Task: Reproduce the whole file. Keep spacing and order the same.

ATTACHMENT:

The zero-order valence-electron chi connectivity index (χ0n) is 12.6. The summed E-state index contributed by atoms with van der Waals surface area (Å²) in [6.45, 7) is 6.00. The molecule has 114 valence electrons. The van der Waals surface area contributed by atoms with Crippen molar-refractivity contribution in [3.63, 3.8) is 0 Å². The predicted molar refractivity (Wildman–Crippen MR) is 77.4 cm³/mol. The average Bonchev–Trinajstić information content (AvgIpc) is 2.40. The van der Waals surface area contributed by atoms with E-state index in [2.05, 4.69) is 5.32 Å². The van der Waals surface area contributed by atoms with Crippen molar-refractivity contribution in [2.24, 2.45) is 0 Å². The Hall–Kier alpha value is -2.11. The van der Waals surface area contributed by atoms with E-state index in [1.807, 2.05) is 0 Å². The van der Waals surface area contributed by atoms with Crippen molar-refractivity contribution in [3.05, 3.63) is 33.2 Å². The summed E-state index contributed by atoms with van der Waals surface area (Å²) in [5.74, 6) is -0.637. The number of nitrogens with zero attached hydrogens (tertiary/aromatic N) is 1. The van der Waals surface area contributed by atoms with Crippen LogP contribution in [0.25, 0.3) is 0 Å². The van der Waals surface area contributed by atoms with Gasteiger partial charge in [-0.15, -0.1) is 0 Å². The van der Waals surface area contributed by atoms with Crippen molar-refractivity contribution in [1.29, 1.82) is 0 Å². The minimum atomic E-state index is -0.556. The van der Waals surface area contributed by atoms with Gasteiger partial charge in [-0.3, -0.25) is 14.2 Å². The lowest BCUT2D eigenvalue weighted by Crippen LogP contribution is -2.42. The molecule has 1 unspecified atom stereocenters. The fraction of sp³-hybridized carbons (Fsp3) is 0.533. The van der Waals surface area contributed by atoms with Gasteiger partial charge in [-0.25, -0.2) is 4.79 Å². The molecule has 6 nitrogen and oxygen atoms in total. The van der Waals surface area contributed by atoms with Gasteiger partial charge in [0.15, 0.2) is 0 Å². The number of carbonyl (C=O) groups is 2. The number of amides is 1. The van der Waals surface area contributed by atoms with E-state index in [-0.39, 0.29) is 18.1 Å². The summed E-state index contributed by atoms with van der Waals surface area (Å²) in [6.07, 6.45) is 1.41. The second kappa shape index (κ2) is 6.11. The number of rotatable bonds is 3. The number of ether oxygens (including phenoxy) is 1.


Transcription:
The zero-order valence-electron chi connectivity index (χ0n) is 12.6. The summed E-state index contributed by atoms with van der Waals surface area (Å²) in [6.45, 7) is 6.00. The molecule has 114 valence electrons. The van der Waals surface area contributed by atoms with Crippen molar-refractivity contribution in [3.63, 3.8) is 0 Å². The predicted molar refractivity (Wildman–Crippen MR) is 77.4 cm³/mol. The average Bonchev–Trinajstić information content (AvgIpc) is 2.40. The van der Waals surface area contributed by atoms with E-state index in [2.05, 4.69) is 5.32 Å². The van der Waals surface area contributed by atoms with Crippen molar-refractivity contribution in [2.24, 2.45) is 0 Å². The Hall–Kier alpha value is -2.11. The van der Waals surface area contributed by atoms with E-state index in [1.807, 2.05) is 0 Å². The van der Waals surface area contributed by atoms with Crippen molar-refractivity contribution in [3.05, 3.63) is 33.2 Å². The summed E-state index contributed by atoms with van der Waals surface area (Å²) in [5.74, 6) is -0.637. The number of nitrogens with zero attached hydrogens (tertiary/aromatic N) is 1. The van der Waals surface area contributed by atoms with Crippen LogP contribution in [0.25, 0.3) is 0 Å². The van der Waals surface area contributed by atoms with Gasteiger partial charge in [-0.15, -0.1) is 0 Å². The van der Waals surface area contributed by atoms with Crippen molar-refractivity contribution in [1.29, 1.82) is 0 Å². The minimum atomic E-state index is -0.556. The van der Waals surface area contributed by atoms with Gasteiger partial charge in [-0.3, -0.25) is 14.2 Å². The lowest BCUT2D eigenvalue weighted by Crippen LogP contribution is -2.42. The molecule has 1 unspecified atom stereocenters. The fraction of sp³-hybridized carbons (Fsp3) is 0.533. The van der Waals surface area contributed by atoms with Gasteiger partial charge in [-0.25, -0.2) is 4.79 Å². The molecule has 6 nitrogen and oxygen atoms in total. The van der Waals surface area contributed by atoms with Gasteiger partial charge in [0.15, 0.2) is 0 Å². The number of carbonyl (C=O) groups is 2. The number of amides is 1. The van der Waals surface area contributed by atoms with E-state index in [-0.39, 0.29) is 18.1 Å². The summed E-state index contributed by atoms with van der Waals surface area (Å²) in [6.07, 6.45) is 1.41. The second kappa shape index (κ2) is 6.11. The number of rotatable bonds is 3. The number of ether oxygens (including phenoxy) is 1.